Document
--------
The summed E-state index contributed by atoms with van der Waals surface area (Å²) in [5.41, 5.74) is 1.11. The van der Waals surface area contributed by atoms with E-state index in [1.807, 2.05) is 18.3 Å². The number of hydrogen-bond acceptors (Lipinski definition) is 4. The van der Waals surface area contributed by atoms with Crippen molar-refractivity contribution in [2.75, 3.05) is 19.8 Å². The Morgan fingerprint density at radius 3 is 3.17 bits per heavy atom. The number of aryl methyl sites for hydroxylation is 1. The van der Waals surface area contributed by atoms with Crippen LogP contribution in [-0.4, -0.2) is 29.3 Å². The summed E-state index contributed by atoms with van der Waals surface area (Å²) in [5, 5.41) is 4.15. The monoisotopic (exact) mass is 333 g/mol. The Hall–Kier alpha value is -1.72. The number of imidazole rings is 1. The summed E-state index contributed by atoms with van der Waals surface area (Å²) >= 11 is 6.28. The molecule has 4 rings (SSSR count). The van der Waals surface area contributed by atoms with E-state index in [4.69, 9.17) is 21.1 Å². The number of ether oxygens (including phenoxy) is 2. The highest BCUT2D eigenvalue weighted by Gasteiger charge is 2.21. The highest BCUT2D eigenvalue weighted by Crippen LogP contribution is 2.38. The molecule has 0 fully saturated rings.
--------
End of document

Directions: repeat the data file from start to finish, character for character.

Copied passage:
The summed E-state index contributed by atoms with van der Waals surface area (Å²) in [5.41, 5.74) is 1.11. The van der Waals surface area contributed by atoms with E-state index in [1.807, 2.05) is 18.3 Å². The number of hydrogen-bond acceptors (Lipinski definition) is 4. The van der Waals surface area contributed by atoms with Crippen molar-refractivity contribution in [2.75, 3.05) is 19.8 Å². The Morgan fingerprint density at radius 3 is 3.17 bits per heavy atom. The number of aryl methyl sites for hydroxylation is 1. The van der Waals surface area contributed by atoms with Crippen LogP contribution in [-0.4, -0.2) is 29.3 Å². The summed E-state index contributed by atoms with van der Waals surface area (Å²) in [5, 5.41) is 4.15. The monoisotopic (exact) mass is 333 g/mol. The Hall–Kier alpha value is -1.72. The number of imidazole rings is 1. The summed E-state index contributed by atoms with van der Waals surface area (Å²) >= 11 is 6.28. The molecule has 4 rings (SSSR count). The van der Waals surface area contributed by atoms with E-state index in [4.69, 9.17) is 21.1 Å². The number of ether oxygens (including phenoxy) is 2. The highest BCUT2D eigenvalue weighted by Gasteiger charge is 2.21. The highest BCUT2D eigenvalue weighted by Crippen LogP contribution is 2.38. The molecule has 0 fully saturated rings.